They're expensive now, but the price is expected to come down over the next several years.
The lighting industry has finally come up with an energy-efficient replacement for the standard incandescent bulb that people actually seem to like: the LED bulb.
Although priced at around 20 times more than the old-fashioned incandescents, bulbs based on LEDs, or light-emitting diodes, last much longer and use far less electricity, a savings that homeowners are beginning to recognize. Prices for the bulbs are falling steadily as retailers like Home Depot and Lowe's sell them aggressively and manufacturers improve the technology.
And because the light in LED bulbs comes from chips, companies have been able to develop software applications that let users control the bulbs, even change the color of the light, with tablets and smartphones. Apple sells a three-pack of such bulbs, made by Philips, with the hardware to operate them for about $200.
"You're seeing all of your growth in the LED category," said Brad Paulsen, a Home Depot merchant. "We absolutely expect LED technology in four or five years to be the most popular lighting technology that's out there."
Among A-type bulbs, the most common, LEDs will outsell incandescents in North America in 2014, according to projections by IMS Research, an electronics research firm that is now part of IHS Inc. And LEDs will become the most popular A-type technology by 2016, with North American shipments reaching almost 370 million, a more than tenfold increase from the roughly 33 million shipped last year, the firm estimates.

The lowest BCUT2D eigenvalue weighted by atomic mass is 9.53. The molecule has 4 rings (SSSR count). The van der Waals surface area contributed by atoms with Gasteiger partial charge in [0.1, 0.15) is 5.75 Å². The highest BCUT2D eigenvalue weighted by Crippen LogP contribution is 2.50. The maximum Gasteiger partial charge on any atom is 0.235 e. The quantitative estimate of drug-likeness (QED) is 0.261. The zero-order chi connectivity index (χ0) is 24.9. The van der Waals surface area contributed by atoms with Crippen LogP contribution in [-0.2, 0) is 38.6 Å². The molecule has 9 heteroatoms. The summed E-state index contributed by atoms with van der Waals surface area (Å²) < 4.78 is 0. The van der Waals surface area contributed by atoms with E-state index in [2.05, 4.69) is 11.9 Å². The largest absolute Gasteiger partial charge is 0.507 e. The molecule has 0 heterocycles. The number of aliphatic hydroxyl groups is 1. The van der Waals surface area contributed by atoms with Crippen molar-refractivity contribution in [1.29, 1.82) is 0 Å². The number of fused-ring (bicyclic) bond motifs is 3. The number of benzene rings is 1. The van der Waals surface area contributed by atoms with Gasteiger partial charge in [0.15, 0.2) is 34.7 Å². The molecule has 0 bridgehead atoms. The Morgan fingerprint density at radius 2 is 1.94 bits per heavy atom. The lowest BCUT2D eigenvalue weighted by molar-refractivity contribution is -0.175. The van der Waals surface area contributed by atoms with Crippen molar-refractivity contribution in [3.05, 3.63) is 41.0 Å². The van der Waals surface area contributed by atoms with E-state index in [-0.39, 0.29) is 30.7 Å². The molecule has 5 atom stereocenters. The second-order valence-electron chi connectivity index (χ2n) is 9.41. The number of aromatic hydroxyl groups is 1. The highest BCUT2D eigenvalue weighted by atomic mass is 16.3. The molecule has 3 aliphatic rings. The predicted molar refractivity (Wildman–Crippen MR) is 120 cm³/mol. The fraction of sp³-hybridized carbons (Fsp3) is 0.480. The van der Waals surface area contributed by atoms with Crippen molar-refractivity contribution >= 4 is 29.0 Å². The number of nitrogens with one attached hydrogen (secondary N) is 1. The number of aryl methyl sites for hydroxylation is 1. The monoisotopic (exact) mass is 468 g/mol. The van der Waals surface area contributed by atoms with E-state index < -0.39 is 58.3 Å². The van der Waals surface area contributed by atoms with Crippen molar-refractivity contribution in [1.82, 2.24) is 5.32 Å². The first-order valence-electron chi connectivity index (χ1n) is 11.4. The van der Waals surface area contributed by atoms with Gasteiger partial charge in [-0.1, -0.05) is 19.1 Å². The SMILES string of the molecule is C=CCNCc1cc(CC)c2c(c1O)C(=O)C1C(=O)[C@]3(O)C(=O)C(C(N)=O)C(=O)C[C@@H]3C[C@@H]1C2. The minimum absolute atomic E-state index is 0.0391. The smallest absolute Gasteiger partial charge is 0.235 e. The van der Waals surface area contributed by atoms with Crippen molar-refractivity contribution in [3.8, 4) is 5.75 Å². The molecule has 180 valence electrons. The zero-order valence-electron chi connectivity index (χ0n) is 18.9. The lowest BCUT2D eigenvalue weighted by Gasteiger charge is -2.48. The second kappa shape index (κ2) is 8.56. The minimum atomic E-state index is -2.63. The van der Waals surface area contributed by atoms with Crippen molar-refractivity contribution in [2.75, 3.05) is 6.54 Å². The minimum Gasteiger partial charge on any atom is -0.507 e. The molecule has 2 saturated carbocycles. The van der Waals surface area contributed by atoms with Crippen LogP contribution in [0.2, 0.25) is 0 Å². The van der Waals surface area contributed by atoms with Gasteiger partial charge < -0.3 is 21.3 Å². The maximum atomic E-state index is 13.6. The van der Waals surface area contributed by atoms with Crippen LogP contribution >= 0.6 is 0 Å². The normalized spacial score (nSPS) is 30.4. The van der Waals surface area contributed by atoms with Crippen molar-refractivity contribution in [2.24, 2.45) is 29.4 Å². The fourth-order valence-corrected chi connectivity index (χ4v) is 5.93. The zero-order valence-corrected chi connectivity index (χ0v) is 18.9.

Incandescent bulbs, while cheap, are very inefficient, wasting most of their energy as heat as they pump electricity into filaments to make them glow. The government has been pushing consumers to other technologies for several years. The first big alternative to emerge, compact fluorescent bulbs, has left many consumers dissatisfied.
"The LED you buy, even though you pay even $25 or $30, it'll last like nine or 10 years," said Tariq Syed, a machinist at an electrical utility who was eyeing LEDs at the Home Depot in Vauxhall, N.J., on Thursday. "And environmentally, it's safe, too."
For the manufacturers, LEDs pose a new challenge. They offer higher profit margins, but because they can last for decades, people will be buying fewer bulbs -- of any sort.
"The company that can dominate will make a lot of money," said Philip Smallwood, senior lighting market analyst at IMS Research. "So it's a big push to get into it early."